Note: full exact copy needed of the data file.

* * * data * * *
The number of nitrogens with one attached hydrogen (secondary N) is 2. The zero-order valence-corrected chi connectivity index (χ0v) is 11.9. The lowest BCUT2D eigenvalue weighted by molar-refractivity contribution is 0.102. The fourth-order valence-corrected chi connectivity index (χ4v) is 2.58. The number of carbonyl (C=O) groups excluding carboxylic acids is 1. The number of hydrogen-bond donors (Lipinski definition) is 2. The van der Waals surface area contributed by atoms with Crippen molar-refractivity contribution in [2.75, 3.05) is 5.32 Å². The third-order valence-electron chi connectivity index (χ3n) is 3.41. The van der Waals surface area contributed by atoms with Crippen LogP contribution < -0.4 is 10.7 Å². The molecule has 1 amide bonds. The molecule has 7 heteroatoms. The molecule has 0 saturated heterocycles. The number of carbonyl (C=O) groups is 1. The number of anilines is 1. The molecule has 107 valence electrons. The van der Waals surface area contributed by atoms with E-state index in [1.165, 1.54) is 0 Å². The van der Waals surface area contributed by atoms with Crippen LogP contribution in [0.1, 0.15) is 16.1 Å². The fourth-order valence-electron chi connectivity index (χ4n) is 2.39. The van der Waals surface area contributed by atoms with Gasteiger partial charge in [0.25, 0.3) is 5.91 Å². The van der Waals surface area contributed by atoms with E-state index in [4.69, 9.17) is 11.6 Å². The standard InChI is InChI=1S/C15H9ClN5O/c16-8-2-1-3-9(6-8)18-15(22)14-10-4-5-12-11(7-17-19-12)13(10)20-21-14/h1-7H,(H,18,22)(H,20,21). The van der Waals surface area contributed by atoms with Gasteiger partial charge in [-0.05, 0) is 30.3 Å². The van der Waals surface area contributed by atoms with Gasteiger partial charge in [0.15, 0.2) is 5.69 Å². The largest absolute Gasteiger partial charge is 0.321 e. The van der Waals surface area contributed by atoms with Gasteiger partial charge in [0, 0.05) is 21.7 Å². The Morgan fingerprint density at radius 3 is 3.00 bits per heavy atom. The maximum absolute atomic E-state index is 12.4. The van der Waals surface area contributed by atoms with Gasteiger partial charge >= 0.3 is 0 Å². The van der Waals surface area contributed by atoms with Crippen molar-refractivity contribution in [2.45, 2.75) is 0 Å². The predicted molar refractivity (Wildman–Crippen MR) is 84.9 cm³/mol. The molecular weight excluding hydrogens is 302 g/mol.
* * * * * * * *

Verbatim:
The number of nitrogens with one attached hydrogen (secondary N) is 2. The zero-order valence-corrected chi connectivity index (χ0v) is 11.9. The lowest BCUT2D eigenvalue weighted by molar-refractivity contribution is 0.102. The fourth-order valence-corrected chi connectivity index (χ4v) is 2.58. The number of carbonyl (C=O) groups excluding carboxylic acids is 1. The number of hydrogen-bond donors (Lipinski definition) is 2. The van der Waals surface area contributed by atoms with Crippen molar-refractivity contribution in [2.75, 3.05) is 5.32 Å². The third-order valence-electron chi connectivity index (χ3n) is 3.41. The van der Waals surface area contributed by atoms with Crippen LogP contribution < -0.4 is 10.7 Å². The molecule has 1 amide bonds. The molecule has 7 heteroatoms. The molecule has 0 saturated heterocycles. The number of carbonyl (C=O) groups is 1. The number of anilines is 1. The molecule has 107 valence electrons. The van der Waals surface area contributed by atoms with E-state index in [1.165, 1.54) is 0 Å². The van der Waals surface area contributed by atoms with Crippen LogP contribution in [0.1, 0.15) is 16.1 Å². The fourth-order valence-electron chi connectivity index (χ4n) is 2.39. The van der Waals surface area contributed by atoms with Gasteiger partial charge in [0.25, 0.3) is 5.91 Å². The van der Waals surface area contributed by atoms with E-state index in [4.69, 9.17) is 11.6 Å². The standard InChI is InChI=1S/C15H9ClN5O/c16-8-2-1-3-9(6-8)18-15(22)14-10-4-5-12-11(7-17-19-12)13(10)20-21-14/h1-7H,(H,18,22)(H,20,21). The van der Waals surface area contributed by atoms with Gasteiger partial charge in [-0.05, 0) is 30.3 Å². The van der Waals surface area contributed by atoms with Gasteiger partial charge in [0.15, 0.2) is 5.69 Å². The largest absolute Gasteiger partial charge is 0.321 e. The van der Waals surface area contributed by atoms with Gasteiger partial charge in [0, 0.05) is 21.7 Å². The Morgan fingerprint density at radius 3 is 3.00 bits per heavy atom. The maximum absolute atomic E-state index is 12.4. The van der Waals surface area contributed by atoms with Gasteiger partial charge >= 0.3 is 0 Å². The van der Waals surface area contributed by atoms with Crippen molar-refractivity contribution in [2.45, 2.75) is 0 Å². The predicted molar refractivity (Wildman–Crippen MR) is 84.9 cm³/mol. The molecular weight excluding hydrogens is 302 g/mol.